"We've committed to 2030 but I think we'll be net-zero in two to three years," Lorensen told Dezeen. "We're at the point where we just need to get it documented and signed off."
The company has signed up to the B Corp Net Zero 2030 pledge and committed to reaching net-zero 20 years ahead of the targets set out in the Paris Agreement.
"That's the minimum we have to achieve," Lorensen said.
Certifications build trust with customers
All Takt's products are made from FSC-certified wood as well as being flat-packed to reduce transport and packaging emissions.
The company claims it is the only design brand to consistently have all of its products certified with the EU Ecolabel and is also accredited as a B Corporation – an international certification for businesses with a social and environmental conscience.
"I think it proves to our customers that there's a reality behind the promises," Lorensen said.
Takt is basing its decarbonisation strategy on The Oxford Principles for Net Zero Aligned Carbon Offsetting.
These set out that a business must first reduce its emissions to as close to zero as possible before offsetting any residual emissions through projects that actively remove carbon from the atmosphere.
Focus on products over operational carbon footprint
According to Lorensen, Takt got a head start on its net-zero goal by focusing on its products rather than its operations first.
"It's not that difficult to look at the energy bills for your headquarters and see what the impact of that is but actually mapping out your products is potentially the hardest part," Lorensen said.
A full assessment of Takt's headquarters in central Copenhagen will be undertaken in the near future but Lorensen believes any emissions discovered in the process will be negligible.
"We know our headquarter operations run on renewable resources, so I feel we are quite close [to reaching net-zero]," he said.
Takt has created its own calculator to work out the carbon footprint of its products.
This is based on supplier data about how much CO2 is emitted at every stage of a product's lifecycle, from the sourcing and refining of the raw materials to estimates of any emissions associated with its transport, maintenance and ultimate disposal.
"I have a background as a scientist, so it was important to me to start measuring things," Lorensen said. "The starting point was to get a grasp of the impact of the choices we're making."
For example, using FSC-certified wood for the Cross Chair designed by Pearson Lloyd reduced CO2 emissions from its materials by half.
Designing the product for self-assembly had a similar impact on the carbon footprint associated with the chair's transport, according to Lorensen.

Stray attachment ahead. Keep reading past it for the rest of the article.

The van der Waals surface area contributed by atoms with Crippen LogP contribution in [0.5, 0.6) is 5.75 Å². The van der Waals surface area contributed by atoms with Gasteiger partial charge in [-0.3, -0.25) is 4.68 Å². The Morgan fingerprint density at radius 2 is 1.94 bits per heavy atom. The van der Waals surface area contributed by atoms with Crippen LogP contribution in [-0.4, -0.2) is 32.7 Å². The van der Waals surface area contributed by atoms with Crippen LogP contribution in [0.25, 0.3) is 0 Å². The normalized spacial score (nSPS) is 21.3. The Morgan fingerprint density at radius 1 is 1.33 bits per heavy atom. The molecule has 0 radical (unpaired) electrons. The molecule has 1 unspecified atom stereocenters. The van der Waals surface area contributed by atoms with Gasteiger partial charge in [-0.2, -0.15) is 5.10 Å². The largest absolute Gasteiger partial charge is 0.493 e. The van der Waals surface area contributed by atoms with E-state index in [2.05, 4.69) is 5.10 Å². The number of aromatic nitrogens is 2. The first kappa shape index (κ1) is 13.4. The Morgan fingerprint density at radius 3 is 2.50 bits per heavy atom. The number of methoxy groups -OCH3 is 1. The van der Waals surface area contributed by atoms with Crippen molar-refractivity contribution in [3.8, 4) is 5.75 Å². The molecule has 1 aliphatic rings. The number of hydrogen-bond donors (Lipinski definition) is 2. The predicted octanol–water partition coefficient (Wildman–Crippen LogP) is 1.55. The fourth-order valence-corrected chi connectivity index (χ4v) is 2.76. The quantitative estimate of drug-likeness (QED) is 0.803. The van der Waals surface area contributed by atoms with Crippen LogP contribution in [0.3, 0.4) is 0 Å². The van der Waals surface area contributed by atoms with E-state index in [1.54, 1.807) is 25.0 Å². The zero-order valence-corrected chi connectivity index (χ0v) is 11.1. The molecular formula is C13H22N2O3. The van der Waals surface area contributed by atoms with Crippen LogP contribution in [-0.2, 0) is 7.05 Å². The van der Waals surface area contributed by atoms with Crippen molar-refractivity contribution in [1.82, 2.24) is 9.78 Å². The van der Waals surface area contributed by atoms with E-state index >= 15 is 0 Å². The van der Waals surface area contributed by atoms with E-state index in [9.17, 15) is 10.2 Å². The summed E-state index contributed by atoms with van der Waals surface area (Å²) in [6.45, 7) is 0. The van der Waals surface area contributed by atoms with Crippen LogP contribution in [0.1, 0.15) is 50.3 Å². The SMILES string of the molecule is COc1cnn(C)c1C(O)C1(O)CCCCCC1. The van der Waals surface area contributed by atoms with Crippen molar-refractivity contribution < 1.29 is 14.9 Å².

"If we hadn't packed our furniture flat, it would have multiplied the CO2 footprint of the transport by seven or eight times," he explained. "So those initial learnings were important."
This data is made available to the public via Takt's website, much like a nutrition label is displayed on food items, to help customers gain a sense of what materials and processes are associated with the most emissions.
Carbon calculations inform design process
Internally, the calculator is used by the Takt team to continually drive down the CO2 footprint of its designs.
"It's just tremendously useful once you get into it and really starts to make a culture change in terms of how we are developing new products," Lorensen said.
"Now that we have this mapped out, we can actually calculate what the expected CO2 footprint will be of a product when we see the first drawing. And we can already start to reengineer the products at that point."
Beyond the production stage, data about lifetime emissions also helps Takt to address other carbon hotspots in the lifecycle of its products.
Lorensen is looking at the company's packaging in particular, which he says can often make up the largest single contributor to a product's carbon footprint outside material sourcing and refining.
This is due to Takt's use of recycled cardboard, which has to be skinned, boiled and re-pressed in an energy-intensive process.
"Cardboard is not a big sinner in terms of carbon but once you decrease the other variables, that does pop up as the next one," Lorensen said.
"I think it's almost like a continual race – once we find a good solution to decrease those packaging emissions, there'll be something else that pops up."
Carbon removal can take care of residual emissions
Once a product's footprint is reduced as much as possible, Takt offsets any remaining emissions by investing in carbon removal projects via Finnish marketplace Puro.
These projects pull CO2 from the atmosphere and sequester it in wood building elements for a minimum of 60 years.
The platform counts only the carbon that is actively removed and stored in the building elements, rather than any theoretical savings that are made by replacing more polluting materials such as concrete.
"What differentiates Puro is they calculate the net negative impact of the stuff they're selling and they don't take in all kinds of side effects," said Lorensen. "This is important so we don't overstate the impact."
Takt's commitment to offsetting all emissions created by its products has the added benefit of giving the design team a financial incentive to minimise their carbon footprint as much as possible.
"We call it our own little carbon tax," Lorensen said.
"It's almost like a concrete cost that sits there. And if we make smarter choices, we can minimise that cost," he added.
"I think it's so important to understand that with sustainability, there's no end goal. It's an ongoing process."
This article is part of Dezeen's carbon revolution series, which explores how this miracle material could be removed from the atmosphere and put to use on earth. Read all the content at: www.dezeen.com/carbon.